• For the 2 users out of 15,000 that do need low latency, we can optimize for low latency for them. They will get substandard video quality, but will be able to actively control a robot, which is awesome!
  • Always remember that the internet is a hostile place where nothing works quite as well as it should. System resources and bandwidth are constantly variable. That's actually why WebRTC auto-adjusts (as best as reasonable) to changing conditions.
  • Not all connections can keep up with low latency requirements. That's why every single low latency connection will experience drop-outs. The internet is packet-switched, not circuit-switched. There is no real dedicated bandwidth available.
  • Having a large buffer (a couple seconds) allows clients to survive momentary losses of connections. It's why CD players with anti-skip buffers were created, and sold very well. It's a far better user experience for those 15,000 users if the video works correctly. They don't have to know that they are 5-10 seconds behind the main stream, but they will definitely know if the video drops out every other second.

There are tradeoffs in every approach. I think what I have outlined here separates the concerns and gives you the best tradeoffs in each area. Please feel free to ask for clarification or ask follow-up questions in the comments.

  • Sorry if that wasn't clear, 1k-10k users could be watching simultaneously – Titan May 31 '16 at 14:53
  • @GreenGiant You're going to have 1k-10k users simultaneously controlling physical objects in the same stream? That sounds unreasonable. Can you better describe what it is specifically you're trying to do? Are you sure you don't have a small number of people controlling physical objects (the people that need the low latency) and a large number of people watching (which could have higher latency)? 1-2 second delay with a stream that goes to 10k users is nearly impossible. You'll need to do custom everything basically, utilizing WebRTC on the clients but with the source being server-side. – Brad May 31 '16 at 14:58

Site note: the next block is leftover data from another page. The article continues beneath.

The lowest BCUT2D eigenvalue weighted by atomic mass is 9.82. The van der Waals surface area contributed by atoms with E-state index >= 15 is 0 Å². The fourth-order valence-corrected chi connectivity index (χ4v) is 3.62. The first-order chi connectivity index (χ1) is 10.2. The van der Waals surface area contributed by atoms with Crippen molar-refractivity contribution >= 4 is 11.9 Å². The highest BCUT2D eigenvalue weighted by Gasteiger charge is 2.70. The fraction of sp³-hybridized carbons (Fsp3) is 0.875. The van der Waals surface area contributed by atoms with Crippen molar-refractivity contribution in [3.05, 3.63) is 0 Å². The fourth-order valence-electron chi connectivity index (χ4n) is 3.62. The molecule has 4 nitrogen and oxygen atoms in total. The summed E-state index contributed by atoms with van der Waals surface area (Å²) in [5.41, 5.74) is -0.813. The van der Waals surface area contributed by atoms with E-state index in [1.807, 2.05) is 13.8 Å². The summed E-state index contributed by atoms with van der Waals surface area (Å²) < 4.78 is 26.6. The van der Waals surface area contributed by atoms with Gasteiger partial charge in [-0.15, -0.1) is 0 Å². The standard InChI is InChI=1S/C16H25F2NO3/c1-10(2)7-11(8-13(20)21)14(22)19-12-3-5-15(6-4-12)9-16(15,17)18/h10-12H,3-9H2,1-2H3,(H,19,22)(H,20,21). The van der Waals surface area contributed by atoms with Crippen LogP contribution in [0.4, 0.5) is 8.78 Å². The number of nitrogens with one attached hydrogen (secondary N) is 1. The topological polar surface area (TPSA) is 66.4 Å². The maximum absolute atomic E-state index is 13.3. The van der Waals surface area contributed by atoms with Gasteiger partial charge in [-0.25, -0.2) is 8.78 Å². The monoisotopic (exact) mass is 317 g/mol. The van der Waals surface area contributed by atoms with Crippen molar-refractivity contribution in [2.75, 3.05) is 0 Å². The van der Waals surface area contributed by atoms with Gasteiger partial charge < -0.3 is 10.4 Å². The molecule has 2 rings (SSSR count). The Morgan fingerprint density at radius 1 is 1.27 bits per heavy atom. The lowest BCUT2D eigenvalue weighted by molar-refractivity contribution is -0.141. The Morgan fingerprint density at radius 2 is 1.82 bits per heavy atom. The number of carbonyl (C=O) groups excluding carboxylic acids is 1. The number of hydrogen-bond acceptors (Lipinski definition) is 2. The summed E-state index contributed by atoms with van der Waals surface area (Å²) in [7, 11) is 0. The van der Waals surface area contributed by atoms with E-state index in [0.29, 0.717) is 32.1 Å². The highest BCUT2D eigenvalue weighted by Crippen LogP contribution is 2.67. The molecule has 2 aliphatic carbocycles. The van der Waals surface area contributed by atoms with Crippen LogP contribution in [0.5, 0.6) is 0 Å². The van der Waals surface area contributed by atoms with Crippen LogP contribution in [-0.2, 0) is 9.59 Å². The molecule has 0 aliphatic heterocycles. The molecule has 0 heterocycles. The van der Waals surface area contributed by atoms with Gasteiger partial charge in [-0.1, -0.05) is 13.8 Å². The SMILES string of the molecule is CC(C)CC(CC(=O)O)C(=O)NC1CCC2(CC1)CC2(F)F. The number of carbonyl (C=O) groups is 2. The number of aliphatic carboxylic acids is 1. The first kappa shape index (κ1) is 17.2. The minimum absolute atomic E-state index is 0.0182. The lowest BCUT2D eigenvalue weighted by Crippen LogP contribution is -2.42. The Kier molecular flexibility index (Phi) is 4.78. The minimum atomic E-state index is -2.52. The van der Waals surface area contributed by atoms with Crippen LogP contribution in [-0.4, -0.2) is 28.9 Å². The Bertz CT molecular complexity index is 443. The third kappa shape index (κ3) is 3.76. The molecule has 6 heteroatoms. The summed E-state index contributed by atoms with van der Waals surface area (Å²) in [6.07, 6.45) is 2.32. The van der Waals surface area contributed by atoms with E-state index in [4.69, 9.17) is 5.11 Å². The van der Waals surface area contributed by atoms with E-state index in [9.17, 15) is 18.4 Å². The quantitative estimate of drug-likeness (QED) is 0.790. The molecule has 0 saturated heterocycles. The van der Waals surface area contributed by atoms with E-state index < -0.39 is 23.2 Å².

• Only 1-2 will have control simultaneously, but there could be thousands watching. Having variable delay in the feed for those in control vs those watching wouldn't be acceptable because the nodejs server relaying events to the client's browser to show feedback would be out of sync. Here is an example of what we've done in the past with flash (scroll to bottom for details) sidigital.co/sid – Titan May 31 '16 at 15:55
  • @GreenGiant Could you elaborate one what that feedback is? If all you need to do is sync out-of-band events to the video, you can simply delay those events. Depending on your video encoding, you may even be able to use the timestamp, but I haven't experimented to check browser compatibility on pulling the timestamp from the actual video. Server-side, you should be able to determine how far the client is behind (as far as the data you sent them), and client-side you can start displayed buffered events as soon as the video has buffered and begins to play. – Brad Jun 1 '16 at 16:47
  • With the robot arm previously, when the person controlling the robot dropped the ball through the hole I'd create a points bubble on the DOM that shows for all users. Visitors not in control experience the exact same thing as the person in control, except they don't actually have control. This is why it's important that all user's experience the same/similar low latency otherwise changes to the UI for score, event feedback etc will make no sense. I can't delay the events for non players because I wouldn't know their latency so I strive for lowest latency for all. It worked well Flash + RTMP – Titan Jun 2 '16 at 9:27